Work Up the Distance Gradually to Prevent Cross Country Injuries

by C. David Geier, Jr., MD

As we enter fall, hundreds of thousands of runners will start their cross country seasons for their high school teams. In the 2012-2013 school year, cross country was the fourth most popular boys’ sport and sixth most popular girls’ sport, and has continued to grow in popularity.

With so many young athletes training, we must take steps to keep cross country runners healthy.

A study in the Journal of Orthopaedic & Sports Physical Therapy examined the summer training of cross country athletes and how it affected their risk of injury when the season started. The researchers studied 421 runners for one cross country season. Each runner completed a questionnaire about their summer training. The researchers then correlated the data to see what training factors were associated with increased risk of injury. Almost 16% of the cross country runners suffered an injury in the first month of the season. As other studies have shown, a higher percentage of girls suffered injuries than boys.

For girls specifically, there was an increased risk of injury in the first month if the athletes ran eight weeks or fewer during the summer. Not alternating short and longer training distances was associated with an increased risk of injuries as well. Finally, girls who spent more time running hills or on irregular terrains had an increased risk of injury.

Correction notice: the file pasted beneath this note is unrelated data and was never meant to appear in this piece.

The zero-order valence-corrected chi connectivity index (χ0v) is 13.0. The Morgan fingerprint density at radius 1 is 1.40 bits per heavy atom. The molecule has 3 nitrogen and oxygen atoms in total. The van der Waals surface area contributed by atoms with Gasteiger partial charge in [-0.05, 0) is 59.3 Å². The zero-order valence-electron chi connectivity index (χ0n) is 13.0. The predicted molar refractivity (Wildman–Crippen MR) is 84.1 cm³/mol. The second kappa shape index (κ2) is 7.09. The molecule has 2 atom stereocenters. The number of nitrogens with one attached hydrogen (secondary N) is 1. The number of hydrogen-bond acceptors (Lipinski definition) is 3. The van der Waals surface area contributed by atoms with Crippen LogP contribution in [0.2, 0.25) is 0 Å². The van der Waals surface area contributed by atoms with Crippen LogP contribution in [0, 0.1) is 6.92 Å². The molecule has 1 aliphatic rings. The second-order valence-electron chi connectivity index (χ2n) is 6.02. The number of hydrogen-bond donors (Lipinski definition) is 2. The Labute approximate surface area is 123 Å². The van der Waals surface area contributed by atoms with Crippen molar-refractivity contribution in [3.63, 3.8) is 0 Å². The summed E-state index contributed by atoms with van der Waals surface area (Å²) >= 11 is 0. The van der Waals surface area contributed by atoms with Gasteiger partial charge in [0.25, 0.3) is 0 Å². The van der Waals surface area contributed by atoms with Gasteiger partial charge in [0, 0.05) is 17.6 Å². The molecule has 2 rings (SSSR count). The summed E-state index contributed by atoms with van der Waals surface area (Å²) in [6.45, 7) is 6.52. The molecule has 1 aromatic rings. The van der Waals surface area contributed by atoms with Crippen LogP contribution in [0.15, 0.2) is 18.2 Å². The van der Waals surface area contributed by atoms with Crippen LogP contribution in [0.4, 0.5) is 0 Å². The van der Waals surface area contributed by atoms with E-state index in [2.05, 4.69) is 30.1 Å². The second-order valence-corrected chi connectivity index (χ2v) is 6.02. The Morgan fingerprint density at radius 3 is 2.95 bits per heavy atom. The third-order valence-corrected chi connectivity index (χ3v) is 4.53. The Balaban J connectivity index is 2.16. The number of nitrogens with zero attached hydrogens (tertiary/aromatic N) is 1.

This study suggests that at least for female cross country runners, training during the summer, varying training mileage frequently and limiting training on hills and irregular terrains might help keep the athletes healthy early in the season.

Knowing the level of summer training and overall running fitness can help cross country coaches assess their athletes’ injury risk. An experienced runner who trained throughout the summer is probably better prepared for full training at the start of the season than a novice runner who ran infrequently over the summer break. For the kids in that group, a more gradual increase in training mileage might help decrease their risk of cross country injuries.


Summer Training Factors and Risk of Musculoskeletal Injury Among High School Cross-country Runners. Mitchell J. Rauh, PT, PhD, MPH, FACSM. Journal of Orthopaedic & Sports Physical Therapy, 2014:44(10) 793–804.